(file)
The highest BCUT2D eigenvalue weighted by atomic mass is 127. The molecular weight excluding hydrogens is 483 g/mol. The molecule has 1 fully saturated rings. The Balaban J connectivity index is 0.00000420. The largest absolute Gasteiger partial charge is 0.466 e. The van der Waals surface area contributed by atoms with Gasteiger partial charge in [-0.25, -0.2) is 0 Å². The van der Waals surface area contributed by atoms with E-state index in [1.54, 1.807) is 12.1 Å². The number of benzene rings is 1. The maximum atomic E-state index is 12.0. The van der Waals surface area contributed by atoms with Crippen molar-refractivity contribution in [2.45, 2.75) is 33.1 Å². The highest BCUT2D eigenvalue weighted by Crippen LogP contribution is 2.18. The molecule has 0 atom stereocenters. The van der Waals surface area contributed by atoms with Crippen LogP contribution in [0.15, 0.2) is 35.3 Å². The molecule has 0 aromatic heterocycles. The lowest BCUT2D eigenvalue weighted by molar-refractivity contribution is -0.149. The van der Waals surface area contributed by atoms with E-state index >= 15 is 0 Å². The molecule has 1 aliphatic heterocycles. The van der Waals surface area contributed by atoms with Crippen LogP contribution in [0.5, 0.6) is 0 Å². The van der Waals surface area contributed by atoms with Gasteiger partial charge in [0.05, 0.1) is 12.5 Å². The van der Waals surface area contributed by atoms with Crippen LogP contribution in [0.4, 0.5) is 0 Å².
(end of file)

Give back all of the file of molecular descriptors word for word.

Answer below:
The highest BCUT2D eigenvalue weighted by atomic mass is 127. The molecular weight excluding hydrogens is 483 g/mol. The molecule has 1 fully saturated rings. The Balaban J connectivity index is 0.00000420. The largest absolute Gasteiger partial charge is 0.466 e. The van der Waals surface area contributed by atoms with Gasteiger partial charge in [-0.25, -0.2) is 0 Å². The van der Waals surface area contributed by atoms with E-state index in [1.54, 1.807) is 12.1 Å². The number of benzene rings is 1. The maximum atomic E-state index is 12.0. The van der Waals surface area contributed by atoms with Crippen molar-refractivity contribution in [2.45, 2.75) is 33.1 Å². The highest BCUT2D eigenvalue weighted by Crippen LogP contribution is 2.18. The molecule has 0 atom stereocenters. The van der Waals surface area contributed by atoms with Crippen LogP contribution in [0.15, 0.2) is 35.3 Å². The molecule has 0 aromatic heterocycles. The lowest BCUT2D eigenvalue weighted by molar-refractivity contribution is -0.149. The van der Waals surface area contributed by atoms with E-state index >= 15 is 0 Å². The molecule has 1 aliphatic heterocycles. The van der Waals surface area contributed by atoms with Crippen LogP contribution in [0.5, 0.6) is 0 Å². The van der Waals surface area contributed by atoms with Gasteiger partial charge in [0.05, 0.1) is 12.5 Å². The van der Waals surface area contributed by atoms with Crippen LogP contribution in [0.4, 0.5) is 0 Å².